"It's criminal negligence, leaving a switch out there like that where it
could be hit by accident!"

"Had to put it there so I could reach up from below and work it."

Orville balled his fists and stood squarely. Funny--it was no trouble at
all, standing and walking around. If he hadn't seen those clouds, and
the landscape sinking away, he'd swear the two of them were still in
Harold's back yard.

"Do you take me back," he said, "or do I have to break every--"

"But I can't!" Harold grasped his wrist pleadingly. "I got her set up in
a sequence. If I tried to change the sequence now, why--" He shuddered.
"I haven't got any idea what might happen!"

Orville sat back down.

"I'm sorry." The weak way Harold said it made Orville feel worse than
ever.

"Me! Trapped up here in this thing with you!" Orville said bitterly.
"You can't even drive a car! You're just about the worst driver I know!"

"I know," Harold admitted. "But this is safer than a car. Besides, out
where we're going, there'll be no traffic problem." He gave his inane
giggle. "Far as I know, there's no one else at all!"

"And the neighborhood back there. Probably all blown to pieces. Polly.
The house. My car! I got complete coverage on it, but who ever heard of
a car wrecked by a spaceship? When we get back, if my insurance doesn't
cover it, I'll sue you!"

"There's nothing hurt at all," Harold said. "Unless someone had his hand
on the ship when we took off. I'd planned to have 'em stand back."

       *       *       *       *       *

Orville closed his eyes. Something was crossing and crisscrossing inside
him like two rings tossed back and forth by jugglers. It was not
painful, but it was disturbing. Something must be going wrong. He didn't
trust Harold's mechanical ability. In the past ten years, Harold had
been fired from a couple of filling station jobs because of blunders,
once for leaving the plug out of a crank case, and once for botching up
a flat tire repair.

"Running kind of rough, isn't she?" Orville said. "What makes this
little--" He circled his hands sickly in front of his stomach.

Harold closed his eyes and made similar circles. "Oh, that's this
counter-grav of mine. You see, the gravitation of the Earth--"

"Can't you do anything about it?" Orville was in no mood to listen to
one of Harold's lectures.

"I could move her over so we couldn't feel it, but it would be shaking
the ship then. Might tear it apart."

"Won't it tear us apart?"

"I don't think so. We got more give to us than the ship has." Harold was
able to drink the coffee now. "No, I don't think I've done a bad job on
this. First time a machine is built, you're bound to run into a few
bugs. But this is working, so far, even better than I expected."

"Yeah," Orville had to admit, "it ain't bad--for a guy with no
mechanical ability whatever."


II

Harold had opened the ship up a little more, and according to him, they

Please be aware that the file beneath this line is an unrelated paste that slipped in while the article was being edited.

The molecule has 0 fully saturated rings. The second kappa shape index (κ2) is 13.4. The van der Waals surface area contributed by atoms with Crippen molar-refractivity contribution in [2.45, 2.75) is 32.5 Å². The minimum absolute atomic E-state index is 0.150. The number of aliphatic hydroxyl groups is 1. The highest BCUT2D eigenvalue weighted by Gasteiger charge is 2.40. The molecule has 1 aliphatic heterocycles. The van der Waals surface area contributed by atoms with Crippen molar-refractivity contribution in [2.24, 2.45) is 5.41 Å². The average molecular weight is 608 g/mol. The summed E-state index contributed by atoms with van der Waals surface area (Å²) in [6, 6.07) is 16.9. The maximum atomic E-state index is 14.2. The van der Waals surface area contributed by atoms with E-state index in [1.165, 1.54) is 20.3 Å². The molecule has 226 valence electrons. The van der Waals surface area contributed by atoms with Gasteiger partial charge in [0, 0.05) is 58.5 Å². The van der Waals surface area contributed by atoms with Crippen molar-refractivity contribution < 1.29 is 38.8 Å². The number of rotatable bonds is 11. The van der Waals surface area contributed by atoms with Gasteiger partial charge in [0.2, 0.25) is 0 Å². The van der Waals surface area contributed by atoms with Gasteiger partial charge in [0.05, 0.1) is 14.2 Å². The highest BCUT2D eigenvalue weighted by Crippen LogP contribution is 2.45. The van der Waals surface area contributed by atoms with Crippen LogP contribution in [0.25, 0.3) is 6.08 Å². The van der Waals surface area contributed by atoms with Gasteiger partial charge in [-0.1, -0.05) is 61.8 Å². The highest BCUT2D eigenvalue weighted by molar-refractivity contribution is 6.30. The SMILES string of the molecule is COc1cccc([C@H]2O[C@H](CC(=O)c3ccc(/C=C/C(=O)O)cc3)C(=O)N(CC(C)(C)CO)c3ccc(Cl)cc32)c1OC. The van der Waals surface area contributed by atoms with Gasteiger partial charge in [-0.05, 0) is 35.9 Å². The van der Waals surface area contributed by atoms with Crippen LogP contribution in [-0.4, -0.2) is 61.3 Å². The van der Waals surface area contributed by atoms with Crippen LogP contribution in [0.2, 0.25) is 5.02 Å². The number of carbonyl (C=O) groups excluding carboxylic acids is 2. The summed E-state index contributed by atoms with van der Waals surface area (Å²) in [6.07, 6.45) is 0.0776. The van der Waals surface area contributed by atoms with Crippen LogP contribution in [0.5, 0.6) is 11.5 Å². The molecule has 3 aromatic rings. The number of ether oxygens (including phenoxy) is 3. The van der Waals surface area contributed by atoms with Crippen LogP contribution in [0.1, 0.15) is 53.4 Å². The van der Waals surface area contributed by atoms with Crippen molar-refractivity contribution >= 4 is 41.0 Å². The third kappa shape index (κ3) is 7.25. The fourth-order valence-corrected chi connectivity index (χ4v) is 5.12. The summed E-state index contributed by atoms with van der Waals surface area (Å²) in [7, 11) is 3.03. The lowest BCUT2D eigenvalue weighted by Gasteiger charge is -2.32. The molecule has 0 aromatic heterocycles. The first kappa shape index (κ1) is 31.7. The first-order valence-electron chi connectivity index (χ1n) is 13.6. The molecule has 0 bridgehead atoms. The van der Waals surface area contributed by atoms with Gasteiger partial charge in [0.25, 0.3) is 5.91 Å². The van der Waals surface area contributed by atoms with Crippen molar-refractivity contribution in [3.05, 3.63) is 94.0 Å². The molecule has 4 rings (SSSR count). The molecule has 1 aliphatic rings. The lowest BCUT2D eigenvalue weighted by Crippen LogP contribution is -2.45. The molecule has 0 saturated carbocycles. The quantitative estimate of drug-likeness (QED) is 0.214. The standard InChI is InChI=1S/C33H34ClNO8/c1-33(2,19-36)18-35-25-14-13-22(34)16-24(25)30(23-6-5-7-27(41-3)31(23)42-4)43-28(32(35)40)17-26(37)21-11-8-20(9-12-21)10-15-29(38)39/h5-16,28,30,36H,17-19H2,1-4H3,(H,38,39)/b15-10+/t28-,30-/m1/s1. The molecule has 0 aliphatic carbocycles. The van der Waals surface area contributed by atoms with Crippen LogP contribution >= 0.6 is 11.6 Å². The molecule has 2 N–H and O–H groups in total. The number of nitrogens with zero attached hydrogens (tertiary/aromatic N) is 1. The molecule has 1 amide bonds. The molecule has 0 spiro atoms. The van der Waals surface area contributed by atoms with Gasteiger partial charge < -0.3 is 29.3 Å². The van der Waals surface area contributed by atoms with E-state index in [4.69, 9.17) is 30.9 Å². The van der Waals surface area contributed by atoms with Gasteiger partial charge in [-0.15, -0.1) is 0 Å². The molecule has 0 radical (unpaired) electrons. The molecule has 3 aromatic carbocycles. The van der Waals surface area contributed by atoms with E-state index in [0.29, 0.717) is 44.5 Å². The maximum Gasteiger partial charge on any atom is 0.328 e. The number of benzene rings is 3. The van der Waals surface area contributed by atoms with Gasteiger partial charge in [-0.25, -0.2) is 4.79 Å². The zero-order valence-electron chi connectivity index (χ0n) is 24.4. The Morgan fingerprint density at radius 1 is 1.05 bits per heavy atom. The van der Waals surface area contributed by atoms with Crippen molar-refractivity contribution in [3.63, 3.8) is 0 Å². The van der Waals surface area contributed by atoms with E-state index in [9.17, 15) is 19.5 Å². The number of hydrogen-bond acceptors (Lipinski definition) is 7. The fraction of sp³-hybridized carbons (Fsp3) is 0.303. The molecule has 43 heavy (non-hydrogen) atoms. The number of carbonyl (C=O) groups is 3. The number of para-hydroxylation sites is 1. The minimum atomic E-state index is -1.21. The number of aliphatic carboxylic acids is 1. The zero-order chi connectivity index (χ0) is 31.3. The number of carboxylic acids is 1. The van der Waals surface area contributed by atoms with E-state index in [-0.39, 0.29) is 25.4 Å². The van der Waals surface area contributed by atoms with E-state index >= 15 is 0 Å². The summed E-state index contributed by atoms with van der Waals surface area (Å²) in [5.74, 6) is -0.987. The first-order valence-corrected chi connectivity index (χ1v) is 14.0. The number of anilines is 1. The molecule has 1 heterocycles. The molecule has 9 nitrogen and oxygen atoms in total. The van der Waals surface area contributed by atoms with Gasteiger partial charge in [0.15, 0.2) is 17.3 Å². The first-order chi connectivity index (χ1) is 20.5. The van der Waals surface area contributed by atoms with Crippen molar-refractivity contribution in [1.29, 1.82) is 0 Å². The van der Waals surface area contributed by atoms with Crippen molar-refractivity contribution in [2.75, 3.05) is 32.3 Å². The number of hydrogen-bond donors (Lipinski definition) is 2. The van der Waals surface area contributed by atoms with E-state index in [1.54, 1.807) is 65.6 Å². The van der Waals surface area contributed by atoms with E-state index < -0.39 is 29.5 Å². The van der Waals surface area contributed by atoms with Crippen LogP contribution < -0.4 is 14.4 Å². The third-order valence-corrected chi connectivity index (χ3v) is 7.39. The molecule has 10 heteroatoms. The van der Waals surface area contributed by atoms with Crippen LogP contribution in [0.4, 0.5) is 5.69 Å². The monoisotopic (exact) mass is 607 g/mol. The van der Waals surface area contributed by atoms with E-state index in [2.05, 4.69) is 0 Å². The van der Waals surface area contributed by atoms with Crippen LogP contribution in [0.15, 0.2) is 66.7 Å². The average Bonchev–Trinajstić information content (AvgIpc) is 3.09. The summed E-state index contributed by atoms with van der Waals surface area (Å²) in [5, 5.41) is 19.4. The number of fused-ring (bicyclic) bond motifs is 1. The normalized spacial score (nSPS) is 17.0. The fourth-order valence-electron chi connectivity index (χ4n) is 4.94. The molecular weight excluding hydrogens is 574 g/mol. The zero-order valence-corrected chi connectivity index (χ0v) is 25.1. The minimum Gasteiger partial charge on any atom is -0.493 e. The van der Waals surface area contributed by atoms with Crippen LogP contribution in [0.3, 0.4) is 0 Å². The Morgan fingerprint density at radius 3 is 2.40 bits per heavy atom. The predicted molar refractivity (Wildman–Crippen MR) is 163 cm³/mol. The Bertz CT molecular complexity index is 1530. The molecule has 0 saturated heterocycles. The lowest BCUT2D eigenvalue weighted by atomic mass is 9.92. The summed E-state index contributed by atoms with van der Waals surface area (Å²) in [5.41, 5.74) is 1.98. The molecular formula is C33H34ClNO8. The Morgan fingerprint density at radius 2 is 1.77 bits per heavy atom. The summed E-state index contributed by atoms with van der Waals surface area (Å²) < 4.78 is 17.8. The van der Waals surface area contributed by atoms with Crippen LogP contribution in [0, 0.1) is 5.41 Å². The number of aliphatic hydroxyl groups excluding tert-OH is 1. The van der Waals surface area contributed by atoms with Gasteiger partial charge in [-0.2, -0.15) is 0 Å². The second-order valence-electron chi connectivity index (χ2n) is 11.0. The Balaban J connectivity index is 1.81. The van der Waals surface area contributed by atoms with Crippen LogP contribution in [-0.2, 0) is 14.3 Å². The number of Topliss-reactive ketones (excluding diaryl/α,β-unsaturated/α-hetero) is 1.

were now moving eighteen thousand miles per hour or so, approximately.
Orville had tried to drink some water from a milk bottle, but the sight
of the water, bouncing in rhythm to the invisible circles in his
stomach, had given him nausea.

Harold knelt on the floor, smoothing out a soiled sheet of paper. In the
center was a small circle, labeled in Harold's sloppy handwriting
"Earth." An arrow showed the direction of the Earth's motion around the
Sun. Outside this was a larger circle labeled "Orbit of Moon." A spiral
reached out from the Earth to intersect the Moon's orbit.

"Had the darnedest time drawing this," Harold said. "Got it out of an
astronomy book. _Let's Look at the Stars_ by someone. Thirty-five cents.
Let's see now."

He wet the point of the pencil and made a mark. He scratched his head
and erased the mark and made another.

"Harold, another thing," said Orville. "I weigh around one ninety-five.
Won't that take a lot of extra gas?"

"Nope. Doesn't matter if you weigh a ton. According to my counter-grav
principle--"

"Won't it get stuffy in here with two of us?"

"Why, I have some oxygen. That welding place in back of the garage where
I work--got a tank off them. Had to pay cash, but I can turn in the
empty when we get back."

"You sure one tank'll be enough?"

[Illustration]

"Well--" Harold flushed guiltily. "You won't say anything about this? I
took along several extra tanks, just to make sure. I wasn't stealing.
You see, I figure I might make some money out of this thing."

"Say!" Orville hadn't thought of this angle before. "You really could."

"And there should be plenty of food. Let me see now." He fished in his
pocket and brought out a piece of brown wrapping paper. "I'll run over
the list and make sure I didn't forget something." He glanced up
sharply. "Relax! Make yourself to home. And the little boy's room is
down there." He squinted at the paper. "Water. There's plenty. Six
family-size cans pork and beans. Charged 'em." He ran through the list,
mumbling, then looked up brightly. "Yep. Looks all right. Nope, there's
one thing I forgot. Stickum plaster! Doggone. Never go anywhere without